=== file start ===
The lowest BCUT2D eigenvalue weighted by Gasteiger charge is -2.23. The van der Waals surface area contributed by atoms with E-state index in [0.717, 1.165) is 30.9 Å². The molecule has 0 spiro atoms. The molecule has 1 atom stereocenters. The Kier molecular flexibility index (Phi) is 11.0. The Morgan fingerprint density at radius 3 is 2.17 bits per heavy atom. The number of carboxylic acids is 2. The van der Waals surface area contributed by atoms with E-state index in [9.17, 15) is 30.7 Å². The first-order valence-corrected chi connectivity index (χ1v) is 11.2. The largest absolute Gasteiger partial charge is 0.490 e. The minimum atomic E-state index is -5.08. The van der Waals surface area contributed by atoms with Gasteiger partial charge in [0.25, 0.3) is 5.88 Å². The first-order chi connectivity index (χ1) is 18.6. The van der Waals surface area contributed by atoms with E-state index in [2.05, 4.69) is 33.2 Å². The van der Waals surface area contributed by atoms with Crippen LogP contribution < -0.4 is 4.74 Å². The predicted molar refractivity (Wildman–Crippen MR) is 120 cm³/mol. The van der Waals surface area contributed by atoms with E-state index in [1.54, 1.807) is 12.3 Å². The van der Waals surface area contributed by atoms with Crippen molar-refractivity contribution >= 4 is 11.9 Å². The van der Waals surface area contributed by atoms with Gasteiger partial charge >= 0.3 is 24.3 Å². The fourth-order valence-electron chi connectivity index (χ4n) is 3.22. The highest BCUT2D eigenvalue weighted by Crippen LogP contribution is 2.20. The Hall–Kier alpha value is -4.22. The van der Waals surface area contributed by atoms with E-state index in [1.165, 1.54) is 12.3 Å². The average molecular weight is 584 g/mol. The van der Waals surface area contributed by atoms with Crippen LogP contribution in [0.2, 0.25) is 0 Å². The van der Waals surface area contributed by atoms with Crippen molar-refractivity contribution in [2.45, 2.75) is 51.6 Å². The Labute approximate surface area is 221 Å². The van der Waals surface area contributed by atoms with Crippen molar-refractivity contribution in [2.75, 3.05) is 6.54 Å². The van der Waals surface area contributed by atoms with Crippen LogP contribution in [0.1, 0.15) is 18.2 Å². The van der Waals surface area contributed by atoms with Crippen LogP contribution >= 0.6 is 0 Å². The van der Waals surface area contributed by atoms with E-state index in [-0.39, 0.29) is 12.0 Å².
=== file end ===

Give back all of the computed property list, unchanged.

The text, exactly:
The lowest BCUT2D eigenvalue weighted by Gasteiger charge is -2.23. The van der Waals surface area contributed by atoms with E-state index in [0.717, 1.165) is 30.9 Å². The molecule has 0 spiro atoms. The molecule has 1 atom stereocenters. The Kier molecular flexibility index (Phi) is 11.0. The Morgan fingerprint density at radius 3 is 2.17 bits per heavy atom. The number of carboxylic acids is 2. The van der Waals surface area contributed by atoms with E-state index in [9.17, 15) is 30.7 Å². The first-order valence-corrected chi connectivity index (χ1v) is 11.2. The largest absolute Gasteiger partial charge is 0.490 e. The minimum atomic E-state index is -5.08. The van der Waals surface area contributed by atoms with Gasteiger partial charge in [0.25, 0.3) is 5.88 Å². The first-order chi connectivity index (χ1) is 18.6. The van der Waals surface area contributed by atoms with E-state index in [2.05, 4.69) is 33.2 Å². The van der Waals surface area contributed by atoms with Crippen LogP contribution < -0.4 is 4.74 Å². The predicted molar refractivity (Wildman–Crippen MR) is 120 cm³/mol. The van der Waals surface area contributed by atoms with E-state index in [1.54, 1.807) is 12.3 Å². The van der Waals surface area contributed by atoms with Crippen molar-refractivity contribution >= 4 is 11.9 Å². The van der Waals surface area contributed by atoms with Gasteiger partial charge >= 0.3 is 24.3 Å². The fourth-order valence-electron chi connectivity index (χ4n) is 3.22. The highest BCUT2D eigenvalue weighted by Crippen LogP contribution is 2.20. The Hall–Kier alpha value is -4.22. The van der Waals surface area contributed by atoms with E-state index in [1.165, 1.54) is 12.3 Å². The average molecular weight is 584 g/mol. The van der Waals surface area contributed by atoms with Crippen LogP contribution in [0.2, 0.25) is 0 Å². The van der Waals surface area contributed by atoms with Crippen molar-refractivity contribution in [2.45, 2.75) is 51.6 Å². The Labute approximate surface area is 221 Å². The van der Waals surface area contributed by atoms with Crippen molar-refractivity contribution in [2.75, 3.05) is 6.54 Å². The van der Waals surface area contributed by atoms with Crippen LogP contribution in [0.1, 0.15) is 18.2 Å². The van der Waals surface area contributed by atoms with Crippen LogP contribution >= 0.6 is 0 Å². The van der Waals surface area contributed by atoms with E-state index in [-0.39, 0.29) is 12.0 Å².